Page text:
Once Bell is clear of the tight ends and their defenders he sprints for the big gain on the play to be tackled by the safety. Great play design and even better execution by all parties.

WR84 Brown (off-screen for most of the play) is making an incredible downfield block to prevent his cornerback from returning to make a play. The play design was great, but a lot of credit goes to him to make this happen.

Play 21
Situation: 1st and 10 at PIT 20
Description: Q4 – (15:00) L.Bell left tackle to CIN 27 for 53 yards (E.Lamur).

Play 21 is very similar to the counter trap/power plays above, except there is one key difference. TE83 motions from play-side to the opposite side of the formation to set up the counter trap/power.


In this play, Bell takes the handoff and simply waits for TE83 Miller to set up the block on the edge. Bell then reads this block and cuts back up the running lane to gain 53 yards on the play.

Play 25
Situation: 2nd and 5 at CIN 45
Description: Q4 – (6:47) L.Bell left guard to CIN 37 for 8 yards (G.Iloka; V.Rey).

Play 25 is exactly the same as Play 21, but this time Bell chooses to cut inside because the outside linebackers get better penetration to seal the edge.


The Bengals weren’t expecting TE89 Spaeth and FB46 Johnson to open a huge gap through the middle of the pocket.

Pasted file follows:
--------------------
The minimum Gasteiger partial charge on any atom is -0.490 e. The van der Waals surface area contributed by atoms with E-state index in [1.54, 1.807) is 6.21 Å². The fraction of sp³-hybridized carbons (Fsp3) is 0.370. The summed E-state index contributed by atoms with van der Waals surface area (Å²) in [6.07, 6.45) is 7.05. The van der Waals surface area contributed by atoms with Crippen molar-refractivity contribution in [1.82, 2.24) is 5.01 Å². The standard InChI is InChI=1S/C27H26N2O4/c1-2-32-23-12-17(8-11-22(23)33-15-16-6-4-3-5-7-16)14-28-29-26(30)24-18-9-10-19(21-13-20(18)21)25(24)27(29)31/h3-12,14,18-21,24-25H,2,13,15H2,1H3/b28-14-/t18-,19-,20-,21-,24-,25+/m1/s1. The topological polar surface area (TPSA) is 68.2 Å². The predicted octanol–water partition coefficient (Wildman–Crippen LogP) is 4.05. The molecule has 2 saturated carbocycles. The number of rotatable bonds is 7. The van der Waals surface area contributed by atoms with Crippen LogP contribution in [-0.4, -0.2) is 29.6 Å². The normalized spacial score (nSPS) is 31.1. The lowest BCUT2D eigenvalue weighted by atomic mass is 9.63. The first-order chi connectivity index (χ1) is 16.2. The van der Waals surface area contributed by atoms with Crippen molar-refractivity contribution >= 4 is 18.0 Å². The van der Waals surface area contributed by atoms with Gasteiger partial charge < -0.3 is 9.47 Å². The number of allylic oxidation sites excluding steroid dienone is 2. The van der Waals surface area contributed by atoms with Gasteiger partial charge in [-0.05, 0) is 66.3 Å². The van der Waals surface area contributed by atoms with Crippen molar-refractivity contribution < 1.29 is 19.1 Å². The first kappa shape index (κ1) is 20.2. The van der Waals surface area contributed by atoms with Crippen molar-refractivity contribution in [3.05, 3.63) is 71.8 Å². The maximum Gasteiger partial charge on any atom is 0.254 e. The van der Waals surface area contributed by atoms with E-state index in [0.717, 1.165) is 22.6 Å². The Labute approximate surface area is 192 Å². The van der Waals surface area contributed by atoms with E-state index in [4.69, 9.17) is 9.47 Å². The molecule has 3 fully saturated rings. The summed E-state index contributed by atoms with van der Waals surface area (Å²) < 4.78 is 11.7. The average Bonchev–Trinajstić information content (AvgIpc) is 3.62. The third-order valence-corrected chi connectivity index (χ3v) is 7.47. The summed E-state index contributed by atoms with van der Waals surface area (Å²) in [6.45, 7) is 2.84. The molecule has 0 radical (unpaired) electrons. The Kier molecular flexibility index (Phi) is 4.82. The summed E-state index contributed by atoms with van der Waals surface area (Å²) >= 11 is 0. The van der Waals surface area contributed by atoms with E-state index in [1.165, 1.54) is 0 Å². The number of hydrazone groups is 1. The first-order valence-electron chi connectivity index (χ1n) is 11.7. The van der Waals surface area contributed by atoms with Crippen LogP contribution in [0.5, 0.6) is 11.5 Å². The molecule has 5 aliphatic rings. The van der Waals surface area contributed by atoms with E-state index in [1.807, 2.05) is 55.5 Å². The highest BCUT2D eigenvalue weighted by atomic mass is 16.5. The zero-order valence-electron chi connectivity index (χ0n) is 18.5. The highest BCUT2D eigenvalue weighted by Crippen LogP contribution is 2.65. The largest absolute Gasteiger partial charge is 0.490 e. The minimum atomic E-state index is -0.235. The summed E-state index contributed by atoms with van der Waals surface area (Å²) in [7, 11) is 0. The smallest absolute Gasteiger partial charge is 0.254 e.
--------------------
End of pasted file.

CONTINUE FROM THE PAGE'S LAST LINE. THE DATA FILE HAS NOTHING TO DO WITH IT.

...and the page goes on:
Here are the two touchdown runs in plays 23 and 27.

Play 23

Play 27

Both Plays 23 and 27 were exactly the same tight end counter trap/power to the left as plays 21 and 25. Bell slips some tackles and uses his vision to find the openings. Another great job by the pulling RG and blockers to create the running lanes for Bell to read.

There were definitely times early in the game like in Play 3 and Play 4 where the defensive line gets the better of the Steelers offensive line, but overall the counter trap/power was used repeatedly and effectively to punch holes in the usually stout Bengals’ run defense.

Samuel Gold

Sam founded NFL Breakdowns after working his way through the journalist farm system and is enjoying life in the big league. Growing up outside of Washington, D.C., Sam didn’t choose the Redskins, the Redskins chose him. Out of a love for the game and an insatiable curiosity to determine why his beloved team was underperforming, Sam turned to studying film in NFL Breakdowns.